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Mercedes

Mercedes reveal 'big projects' that have hit 'available firepower'

Mercedes has focused a considerable amount of its cost cap budget for this season on two major developments

Mercedes AMG W15 E PERFORMANCE George Russell Rear Quarter
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To news overview © Mercedes

Mercedes technical director James Allison has confirmed the team has been forced to 'pick and choose its battles' due to the cost cap which has had a major impact on the development of the new W15.

Team principal Toto Wolff revealed at the end of last season that almost every component was due to be changed for this year's car in a bid to return to the front after two campaigns of relative struggle given Mercedes' prior dominance.

But in an era when every team is now constrained by the cost cap, which for this year is again $135million, it means a major revamp of a car eats into those resources, as opposed to Red Bull's seemingly luxury position with its RB20 that represents evolution rather than revolution.

For Mercedes, in focusing on two key areas of the W15, they have had to be more mindful of costs with regard to development elsewhere, albeit with Allison confirming there is money available for updates throughout the season.

"A new chassis and a gearbox were standard for every year, pre-cost cap," said Allison. "And there'll be several other teams who have done both things in a single year.

"But the cost cap does force you to pick and choose your battles, and there's no doubt that having a new outer casing, as well as at the same time as having a new chassis, are two big projects that are going to take a chunk of our available firepower. That is what we have done this year.

"It does mean that in other parts of the car we have not tried to reinvent the wheel. But it has allowed us to undertake a couple of big projects without breaking the bank and we believe that this is a good and important use of our efforts."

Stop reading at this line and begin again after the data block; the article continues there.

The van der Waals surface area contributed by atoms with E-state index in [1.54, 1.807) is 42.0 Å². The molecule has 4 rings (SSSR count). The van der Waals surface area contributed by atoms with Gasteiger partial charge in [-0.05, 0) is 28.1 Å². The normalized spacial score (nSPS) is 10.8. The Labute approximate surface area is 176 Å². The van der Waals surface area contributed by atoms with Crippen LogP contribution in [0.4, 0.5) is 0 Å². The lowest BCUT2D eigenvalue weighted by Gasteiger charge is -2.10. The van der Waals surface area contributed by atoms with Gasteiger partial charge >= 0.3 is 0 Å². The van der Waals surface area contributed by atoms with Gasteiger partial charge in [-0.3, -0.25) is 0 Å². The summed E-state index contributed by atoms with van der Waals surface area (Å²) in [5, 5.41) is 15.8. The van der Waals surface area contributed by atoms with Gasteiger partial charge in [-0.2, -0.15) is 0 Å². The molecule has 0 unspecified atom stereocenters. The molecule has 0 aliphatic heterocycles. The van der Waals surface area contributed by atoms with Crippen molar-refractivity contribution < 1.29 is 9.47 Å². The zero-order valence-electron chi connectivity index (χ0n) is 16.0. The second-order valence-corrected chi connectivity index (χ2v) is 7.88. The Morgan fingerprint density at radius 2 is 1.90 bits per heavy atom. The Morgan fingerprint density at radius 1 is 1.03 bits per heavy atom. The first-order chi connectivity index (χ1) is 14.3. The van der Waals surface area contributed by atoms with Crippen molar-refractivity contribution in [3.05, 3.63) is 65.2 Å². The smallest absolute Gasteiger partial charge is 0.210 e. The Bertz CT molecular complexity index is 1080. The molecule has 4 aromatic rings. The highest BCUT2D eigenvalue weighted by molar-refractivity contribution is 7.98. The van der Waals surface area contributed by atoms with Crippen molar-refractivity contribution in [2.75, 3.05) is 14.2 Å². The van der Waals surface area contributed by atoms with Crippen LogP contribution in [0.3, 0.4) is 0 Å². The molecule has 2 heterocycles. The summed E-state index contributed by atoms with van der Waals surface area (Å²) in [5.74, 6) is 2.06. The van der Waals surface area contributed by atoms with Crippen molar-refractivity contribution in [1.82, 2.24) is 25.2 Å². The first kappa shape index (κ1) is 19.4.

Mercedes drew up overhaul last summer

Allison has confirmed that plans for what is a fundamental overhaul of the car were drawn up midway through last season.

Mercedes knew after qualifying for last year's season-opening Bahrain Grand Prix it had made a fundamental mistake in persevering with its concept from 2022 following the introduction of new aerodynamic regulations at the start of that year.

Key alterations were made and introduced but there was also the realisation that given the budget cap, it had to wait for the start of this year to deliver a radical redesign.

"Bigger layout changes are not freed up by no longer having the hassle of racing, you make those big layout changes prior to the summer," said Allison.

"So, when we talk about a layout change, you're generally talking about where the engine sits in the chassis, what geometry of rear suspension you're going to have on the gearbox and what changes you are going to make to the part that contains the driver.

"Those are all three things that are hypothetically doable in the middle of a year but come at such huge opportunity cost that you would never contemplate it. But nevertheless, you need to commit to them in the preceding summer.

"The off-season is about proving to yourself, on your internal rigs and simulators, that those pieces are what you hope they might be, that it looks like it will deliver on your hopes."

Plans in the pipeline

In conceding Mercedes has not 'broken the bank' with its major changes, it means there remains budget to tackle the in-season development that will be required to refine and improve on the early W15.

Allison is hoping that as the teams learns to understood about the car, it should be in a position to deliver the first upgrade by the start of the European season, which starts with the Emilia Romagna Grand Prix in mid-May.

"Most of the lap time you can put on a car comes from aerodynamics during a season, but precisely what we find and in what area is still unknown," said Allison.

"The aerodynamic department is, at this stage of the year, planning to put a good amount of effort into front wings, rear wings, floor, brake drums, brake ducts, bodywork, all of which could produce things that might arrive for the European season.

"Several of those programmes will not come to fruition, but that is just the nature of experimentation.

"But if you try hard enough over a wide enough range of experiments, then enough of them will come good in that time scale and there should be a decent package to put on the car by the time we return to Europe."

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